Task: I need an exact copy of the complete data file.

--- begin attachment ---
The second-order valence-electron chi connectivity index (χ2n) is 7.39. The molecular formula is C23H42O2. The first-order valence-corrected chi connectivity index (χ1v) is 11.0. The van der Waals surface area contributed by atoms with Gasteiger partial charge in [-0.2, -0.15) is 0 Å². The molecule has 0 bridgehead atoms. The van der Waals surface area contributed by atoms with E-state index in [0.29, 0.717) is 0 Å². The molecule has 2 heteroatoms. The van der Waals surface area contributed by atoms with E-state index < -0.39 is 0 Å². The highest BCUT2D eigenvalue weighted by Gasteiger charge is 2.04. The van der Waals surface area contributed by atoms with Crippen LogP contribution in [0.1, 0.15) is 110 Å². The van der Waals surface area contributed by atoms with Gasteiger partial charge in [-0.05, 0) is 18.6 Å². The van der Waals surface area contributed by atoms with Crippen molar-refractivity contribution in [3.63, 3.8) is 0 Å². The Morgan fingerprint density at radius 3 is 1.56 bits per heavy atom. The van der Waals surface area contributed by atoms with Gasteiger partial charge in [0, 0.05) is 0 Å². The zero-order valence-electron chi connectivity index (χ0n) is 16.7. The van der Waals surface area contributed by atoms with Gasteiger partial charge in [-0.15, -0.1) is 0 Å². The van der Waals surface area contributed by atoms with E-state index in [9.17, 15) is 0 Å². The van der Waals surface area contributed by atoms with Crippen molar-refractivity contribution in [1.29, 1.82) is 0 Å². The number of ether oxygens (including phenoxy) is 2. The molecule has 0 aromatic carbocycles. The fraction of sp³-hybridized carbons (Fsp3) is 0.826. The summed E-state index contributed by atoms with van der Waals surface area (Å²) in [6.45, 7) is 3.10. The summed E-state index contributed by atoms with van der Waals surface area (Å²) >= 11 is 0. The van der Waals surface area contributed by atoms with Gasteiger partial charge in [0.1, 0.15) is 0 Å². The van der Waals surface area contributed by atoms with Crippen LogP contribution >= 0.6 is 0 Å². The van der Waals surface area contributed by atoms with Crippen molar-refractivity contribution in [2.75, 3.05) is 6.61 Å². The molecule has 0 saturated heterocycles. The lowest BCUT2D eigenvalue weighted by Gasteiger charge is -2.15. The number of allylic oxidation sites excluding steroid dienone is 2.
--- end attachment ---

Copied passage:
The second-order valence-electron chi connectivity index (χ2n) is 7.39. The molecular formula is C23H42O2. The first-order valence-corrected chi connectivity index (χ1v) is 11.0. The van der Waals surface area contributed by atoms with Gasteiger partial charge in [-0.2, -0.15) is 0 Å². The molecule has 0 bridgehead atoms. The van der Waals surface area contributed by atoms with E-state index in [0.29, 0.717) is 0 Å². The molecule has 2 heteroatoms. The van der Waals surface area contributed by atoms with E-state index < -0.39 is 0 Å². The highest BCUT2D eigenvalue weighted by Gasteiger charge is 2.04. The van der Waals surface area contributed by atoms with Crippen LogP contribution in [0.1, 0.15) is 110 Å². The van der Waals surface area contributed by atoms with Gasteiger partial charge in [-0.05, 0) is 18.6 Å². The van der Waals surface area contributed by atoms with Crippen molar-refractivity contribution in [3.63, 3.8) is 0 Å². The Morgan fingerprint density at radius 3 is 1.56 bits per heavy atom. The van der Waals surface area contributed by atoms with Gasteiger partial charge in [0, 0.05) is 0 Å². The zero-order valence-electron chi connectivity index (χ0n) is 16.7. The van der Waals surface area contributed by atoms with Gasteiger partial charge in [-0.15, -0.1) is 0 Å². The van der Waals surface area contributed by atoms with E-state index in [9.17, 15) is 0 Å². The van der Waals surface area contributed by atoms with Crippen molar-refractivity contribution in [1.29, 1.82) is 0 Å². The number of ether oxygens (including phenoxy) is 2. The molecule has 0 aromatic carbocycles. The fraction of sp³-hybridized carbons (Fsp3) is 0.826. The summed E-state index contributed by atoms with van der Waals surface area (Å²) in [6.45, 7) is 3.10. The summed E-state index contributed by atoms with van der Waals surface area (Å²) >= 11 is 0. The van der Waals surface area contributed by atoms with Gasteiger partial charge in [0.1, 0.15) is 0 Å². The van der Waals surface area contributed by atoms with Crippen LogP contribution >= 0.6 is 0 Å². The van der Waals surface area contributed by atoms with Crippen molar-refractivity contribution in [2.75, 3.05) is 6.61 Å². The molecule has 0 saturated heterocycles. The lowest BCUT2D eigenvalue weighted by Gasteiger charge is -2.15. The number of allylic oxidation sites excluding steroid dienone is 2.